Monday, July 7, 2008

How well would you understand food if you were paid to know?

USDA Secretary of Agriculture Edward Schafer was wrong by more than 90% when he told a U.N. emergency food that biofuels were only responsible for 2-3% of the increase in food prices. According to the International Monetary Fund, the real figure is nearly 30%.

This is from a good fact sheet from the Organic Consumers Association on biofuels:


  • The amount of grain it takes to fill an average gas tank with ethanol would be enough to feed a person for a year.
  • If the US stopped growing food and converted its entire grain harvest into ethanol, it would satisfy less than 16% of its auto­motive needs.
  • The majority of US biofuels are produced from pesticide intensive genetically engineered crops (soy, corn).
  • Increasing portions of biofuels are now produced by mon­ocultures of soy and sugar cane in Latin America and palm oil in Indonesia and Malaysia, which have led to massive deforestation, the loss of invaluable biodiversity, and mas­sive outputs of Greenhouse Gases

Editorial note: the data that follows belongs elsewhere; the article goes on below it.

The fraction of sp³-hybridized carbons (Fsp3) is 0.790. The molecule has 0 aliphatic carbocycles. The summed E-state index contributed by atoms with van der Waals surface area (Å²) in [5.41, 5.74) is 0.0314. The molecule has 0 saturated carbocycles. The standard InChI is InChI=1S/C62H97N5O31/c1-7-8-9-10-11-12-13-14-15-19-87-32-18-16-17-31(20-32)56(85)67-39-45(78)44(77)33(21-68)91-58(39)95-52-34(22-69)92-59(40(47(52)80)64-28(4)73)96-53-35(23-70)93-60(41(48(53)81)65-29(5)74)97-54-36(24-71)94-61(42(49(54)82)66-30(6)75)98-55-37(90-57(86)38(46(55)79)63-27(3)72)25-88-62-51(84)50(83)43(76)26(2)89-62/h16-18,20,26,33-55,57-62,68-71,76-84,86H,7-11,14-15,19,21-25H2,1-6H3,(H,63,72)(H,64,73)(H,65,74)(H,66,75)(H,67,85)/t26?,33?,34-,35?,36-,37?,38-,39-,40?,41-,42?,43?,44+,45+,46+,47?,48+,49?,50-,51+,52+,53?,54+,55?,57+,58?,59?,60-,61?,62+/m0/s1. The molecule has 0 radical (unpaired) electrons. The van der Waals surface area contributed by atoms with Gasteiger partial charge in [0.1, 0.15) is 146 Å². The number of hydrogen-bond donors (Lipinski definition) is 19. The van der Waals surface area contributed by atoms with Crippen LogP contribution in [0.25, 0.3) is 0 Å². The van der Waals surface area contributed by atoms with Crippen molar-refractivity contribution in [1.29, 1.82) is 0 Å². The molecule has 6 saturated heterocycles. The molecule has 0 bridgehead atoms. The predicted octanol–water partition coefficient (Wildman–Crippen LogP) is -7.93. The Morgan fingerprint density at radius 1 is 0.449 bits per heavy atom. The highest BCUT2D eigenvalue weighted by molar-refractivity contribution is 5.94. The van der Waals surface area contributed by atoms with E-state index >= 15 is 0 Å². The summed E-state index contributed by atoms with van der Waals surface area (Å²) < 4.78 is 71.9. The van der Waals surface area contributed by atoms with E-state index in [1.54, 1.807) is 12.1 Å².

• Increasing fuel efficiency by just 3% would reduce US dependence on foreign oil more than all of the agrofuels combined, yet more than 500% more taxpayer money is spent on subsidizing ethanol than energy conservation, mass transit, solar, wind, and fuel-efficient technologies combined.
Are biofuels innately bad? No way! But why are we subsidizing big agribiz instead of developing non-food sources of biofuel production?

1 comment:

Bill Dusty said...

Ethanol was a well-intentioned idea that quickly went bad. Using a food source as a fuel source was ill-advised from the start, but this particular biofuel is nearing becoming a fiasco.

The strange thing is, no matter if you're liberal or conservative, Republican or Democrat, the vast majority of folks I've talked to, listened to, or read has pretty much had the same opinion: Ethanol is bad.

Not only does it hike food prices, but the fuel itself is bad for engines.

It's an idea that should just be junked so that we can move on with other ideas. But for some silly, frustrating reason (not wanting to admit a mistake? Too much money invested in it?) we just can't seem to rid ourselves of it.